1. These eight applications-(Crl. Misc. 62/69 and 95/69 being by the same person) have been filed praying that this Court should issue directions in the nature of habeas corpus under Section 491 Cr. P. C, to produce the petitioners before this Court and set them at liberty.
2. All the petitioners excepting the one in Cr. Misc 77 of 69 were arrested by the police of Gunupur Police Station of Gunupur Sub-division in Koraput district on charges under Sections 120B/399 -I. P. C. on different dates between 30-1-1969 and 2-2-1969, and were duly produced before the Sub Divisional Magistrate at Gunupur, who remanded them to custody till 14-2-69, A proceeding under Section 109 Cr. P. C. having been initiated against the petitioner in Crl. Misc. 77/69, he was arrested by the Gunupur Police on 2-3-69 and was duly produced before the Magistrate at Gunupur, who remanded him to custody pending furtherinvestigation. It appears from the record that besides these petitioners a large number of other persons, about 52 in all, were also arrested on charges under Sections 120B/399, I. P. C. As there was insufficient accommodation in Gunupur Sub-jail, these petitioners were transferred to be lodged in Koraput District Jail on 6-2-1969. They were produced -before the Sub Divisional Magistrate at Koraput on the 14th February, 1969. On that very day, the other accused persons involved in this case who had been kept at Gunupur Jail were produced before the S. D. M., Gunupur. On the same day, the Investigating Officer filed an application in Gunupur court praying for further remand as investigation was not complete. The Court directed that charge sheet should be filed by 27-2-1969 and also directed that the remands in respect of not only the accused persons actually produced before him, but also the accused persons who were transferred to Koraput jail should be extended till 27-2-1969. On 19-2-69, the charge sheet was filed before the S. D. M. at Gunupur. Meanwhile, on 14-2-69, the petitioners were produced before the Sub Divisional Magistrate at Koraput who remanded them to custody till 20-2-69. On 28-2-69, the petitioners were produced before the S. D. M. at Koraput who remanded them to custody till 8-3-69. The order sheet shows that this was done in pursuance of a wireless message received from the S. D. M., Gunupur. On 8-3-69, in the absence of any further instructions from the S. D. M., Gunupur, the Magistrate at Koraput extended the remand till 22-3-69. Thereafter, no further instruction appears to have been received by the Magistrate at Koraput, from the Magistrate at Gunupur, and in the absence thereof, he went on remanding the petitioners from time to time to 22-3-1969, 5-4-69, 16-4-69 and 17-4-69. On the last mentioned date, the petitioners were forwarded in custody to Gunupur. It is not disputed, that after-being taken to Gunupur, the petitioners were produced before the S. D. M. at Gunupur who obviously under Section 344 Cr. P. C. has remanded them to jail custody.
3. These, in short, are the facts of the case. The present applications were submitted by the petitioners while they were still in Koraput Jail complaining that they were being illegally detained there. The three short points that arise for consideration in these cases are --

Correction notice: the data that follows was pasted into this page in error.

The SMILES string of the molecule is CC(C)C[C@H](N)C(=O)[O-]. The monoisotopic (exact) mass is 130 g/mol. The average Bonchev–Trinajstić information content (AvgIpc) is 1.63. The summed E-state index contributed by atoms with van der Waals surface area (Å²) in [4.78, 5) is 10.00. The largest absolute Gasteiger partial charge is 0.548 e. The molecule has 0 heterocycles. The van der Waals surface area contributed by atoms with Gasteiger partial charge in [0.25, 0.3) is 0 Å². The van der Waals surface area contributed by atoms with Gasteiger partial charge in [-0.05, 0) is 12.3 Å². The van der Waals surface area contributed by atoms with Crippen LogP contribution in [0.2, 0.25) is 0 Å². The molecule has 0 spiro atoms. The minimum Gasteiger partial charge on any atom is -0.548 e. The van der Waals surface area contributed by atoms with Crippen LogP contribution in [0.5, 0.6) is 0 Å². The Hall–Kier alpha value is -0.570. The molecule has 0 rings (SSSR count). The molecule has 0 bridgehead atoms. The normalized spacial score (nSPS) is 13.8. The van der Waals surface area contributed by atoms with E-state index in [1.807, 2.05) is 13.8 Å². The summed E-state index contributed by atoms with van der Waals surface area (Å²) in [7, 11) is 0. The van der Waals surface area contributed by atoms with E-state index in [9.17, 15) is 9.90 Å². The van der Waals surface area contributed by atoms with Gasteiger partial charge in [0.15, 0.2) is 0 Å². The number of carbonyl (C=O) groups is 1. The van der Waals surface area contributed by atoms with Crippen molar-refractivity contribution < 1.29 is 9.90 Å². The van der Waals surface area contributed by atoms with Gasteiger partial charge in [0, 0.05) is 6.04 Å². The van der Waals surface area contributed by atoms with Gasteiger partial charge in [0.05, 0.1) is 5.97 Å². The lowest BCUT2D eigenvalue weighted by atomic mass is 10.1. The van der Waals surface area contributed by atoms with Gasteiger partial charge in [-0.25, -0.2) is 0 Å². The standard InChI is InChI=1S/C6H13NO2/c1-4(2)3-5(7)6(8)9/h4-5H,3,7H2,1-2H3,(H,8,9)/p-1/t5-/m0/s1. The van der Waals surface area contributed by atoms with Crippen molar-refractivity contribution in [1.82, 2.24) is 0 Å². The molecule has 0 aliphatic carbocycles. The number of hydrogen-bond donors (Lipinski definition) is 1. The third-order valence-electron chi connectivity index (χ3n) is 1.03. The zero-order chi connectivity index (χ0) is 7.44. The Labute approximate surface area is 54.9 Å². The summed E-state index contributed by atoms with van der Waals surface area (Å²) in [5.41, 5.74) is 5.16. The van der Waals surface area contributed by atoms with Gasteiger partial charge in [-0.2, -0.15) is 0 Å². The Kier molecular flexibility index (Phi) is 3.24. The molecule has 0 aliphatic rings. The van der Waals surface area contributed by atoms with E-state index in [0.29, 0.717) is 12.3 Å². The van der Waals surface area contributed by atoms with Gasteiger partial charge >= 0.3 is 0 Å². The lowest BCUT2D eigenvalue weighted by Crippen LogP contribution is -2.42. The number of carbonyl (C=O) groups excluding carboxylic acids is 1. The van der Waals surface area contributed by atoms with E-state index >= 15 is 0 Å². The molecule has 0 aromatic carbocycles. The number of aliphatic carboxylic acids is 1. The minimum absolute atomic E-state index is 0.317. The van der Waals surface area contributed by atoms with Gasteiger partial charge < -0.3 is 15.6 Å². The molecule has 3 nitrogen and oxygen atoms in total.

(1) Whether the detention of the petitioners in Koraput Jail under orders of the Magistrate at Koraput is illegal.
(2) if the aforesaid detentions are illegal whether in view of the fact that they were subsequently produced before the Gunupur Magistrate, who has jurisdiction to try them and under whose ordersthey are at present remanded to Jail custody, their present detention can still be illegal; and
(3) assuming that their present detention is legal, whether the petitioners are entitled to be released merely by reason of the fact that at the time they made these applications they were held in illegal custody.
4. Section 167 Cr. P. C. provides that whenever any person is arrested and detained in custody of the Police and it appears that the investigation cannot be completed within the period of twenty-four hours and there are grounds for believing that the accusation or information is well founded, he must be produced within 24 hours of the arrest before a Magistrate who from time to time may authorise the detention of the accused person in such custody, for a term not exceeding fifteen days in the whole. Such a Magistrate need not always be the Magistrate who has jurisdiction to try the case. But if any detention beyond the period of 15 days from the date of arrest is sought, that can be ordered only by the Magistrate having jurisdiction to try the case and this power can be exercised by the Magistrate not under Section 167 Cr. P. C., but under Section 344 Cr. P. C. What has happened in these cases is that the original production of the accused persons was before a Magistrate who has jurisdiction to trv the case, namely, the Magistrate of Gunupur. Thereafter, the petitioners were transferred to the Koraput Jail and were produced before the Magistrate who admittedly had no jurisdiction to try the case and it is under his orders that the petitioners were being ordered to be detained from time to time. They were ultimately produced before the Magistrate Gunupur sometime about the 24th of April, 1969, The learned Advocate General appearing for the State sought to justify such detention in Koraput Jail on the ground that although the accused persons were being produced before the Magistrate at Koraput, the latter in extending the remands was acting on instructions from the Magistrate at Gunupur. Whether actual production of the accused before the Magistrate entitled to pass an order of remand is necessary or not is a question which is not free from doubt. A Division Bench of the Madras High Court in AIR 1948 Mad 100 In Re: M. R. Venkatraman, had taken the view that a Magistrate commits illegality in issuing an order of remand without having the prisoner produced before him. Thadani C. J. in AIR 1952 Assam 167, Prabhat Malla v. D. C. Kamrup had taken the view that neither Article 22 of the Constitution of India nor Section 167 Cr. P. C. requires the production of artaccused person before the Magistrate on the occasion of a subsequent remand. For the disposal of the present applications, it is unnecessary to decide these questions, because, on facts we find, as revealed from the order sheet of the Court of the Magistrate at Koraput, that although he puported to act under instructions from the S. D. M. at Gunupur in extending the remand of the petitioners till 8-3-69, he had no such instructions thereafter till the petitioners were sent back to Gunupur sometime after 17-4-1969: The detention of the petitioners during this period was clearly illegal and it was during this period that the petitioners have filed the present applications for their release. It is, however, not disputed that after their retransfer toGunupur Jail the petitioners were produced before the Magistrate at Gunupur who acting under Section 344 Cr. P. C. has remanded them to Jail custody,